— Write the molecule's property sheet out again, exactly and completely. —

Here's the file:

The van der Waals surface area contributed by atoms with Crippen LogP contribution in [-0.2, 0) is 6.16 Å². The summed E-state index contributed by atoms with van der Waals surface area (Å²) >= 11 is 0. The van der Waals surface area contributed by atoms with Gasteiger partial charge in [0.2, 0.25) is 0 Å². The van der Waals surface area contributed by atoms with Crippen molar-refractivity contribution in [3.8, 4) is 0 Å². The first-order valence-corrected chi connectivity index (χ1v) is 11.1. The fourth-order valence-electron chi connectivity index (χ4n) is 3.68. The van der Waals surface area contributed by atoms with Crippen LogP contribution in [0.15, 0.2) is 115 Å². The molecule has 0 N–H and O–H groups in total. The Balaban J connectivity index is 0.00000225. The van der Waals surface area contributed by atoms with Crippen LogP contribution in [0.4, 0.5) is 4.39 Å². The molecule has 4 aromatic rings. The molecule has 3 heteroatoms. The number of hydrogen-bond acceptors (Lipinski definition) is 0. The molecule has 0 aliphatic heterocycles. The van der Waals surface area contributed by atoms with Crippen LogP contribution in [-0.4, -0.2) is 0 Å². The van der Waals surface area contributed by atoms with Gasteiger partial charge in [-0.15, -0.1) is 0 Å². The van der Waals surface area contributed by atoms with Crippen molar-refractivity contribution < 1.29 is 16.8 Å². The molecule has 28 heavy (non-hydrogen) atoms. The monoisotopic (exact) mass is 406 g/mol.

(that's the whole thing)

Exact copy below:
The van der Waals surface area contributed by atoms with Crippen LogP contribution in [-0.2, 0) is 6.16 Å². The summed E-state index contributed by atoms with van der Waals surface area (Å²) >= 11 is 0. The van der Waals surface area contributed by atoms with Gasteiger partial charge in [0.2, 0.25) is 0 Å². The van der Waals surface area contributed by atoms with Crippen molar-refractivity contribution in [3.8, 4) is 0 Å². The first-order valence-corrected chi connectivity index (χ1v) is 11.1. The fourth-order valence-electron chi connectivity index (χ4n) is 3.68. The van der Waals surface area contributed by atoms with Crippen LogP contribution in [0.15, 0.2) is 115 Å². The molecule has 0 N–H and O–H groups in total. The Balaban J connectivity index is 0.00000225. The van der Waals surface area contributed by atoms with Crippen LogP contribution in [0.4, 0.5) is 4.39 Å². The molecule has 4 aromatic rings. The molecule has 3 heteroatoms. The number of hydrogen-bond acceptors (Lipinski definition) is 0. The molecule has 0 aliphatic heterocycles. The van der Waals surface area contributed by atoms with Crippen LogP contribution in [-0.4, -0.2) is 0 Å². The van der Waals surface area contributed by atoms with Gasteiger partial charge in [-0.15, -0.1) is 0 Å². The van der Waals surface area contributed by atoms with Crippen molar-refractivity contribution < 1.29 is 16.8 Å². The molecule has 28 heavy (non-hydrogen) atoms. The monoisotopic (exact) mass is 406 g/mol.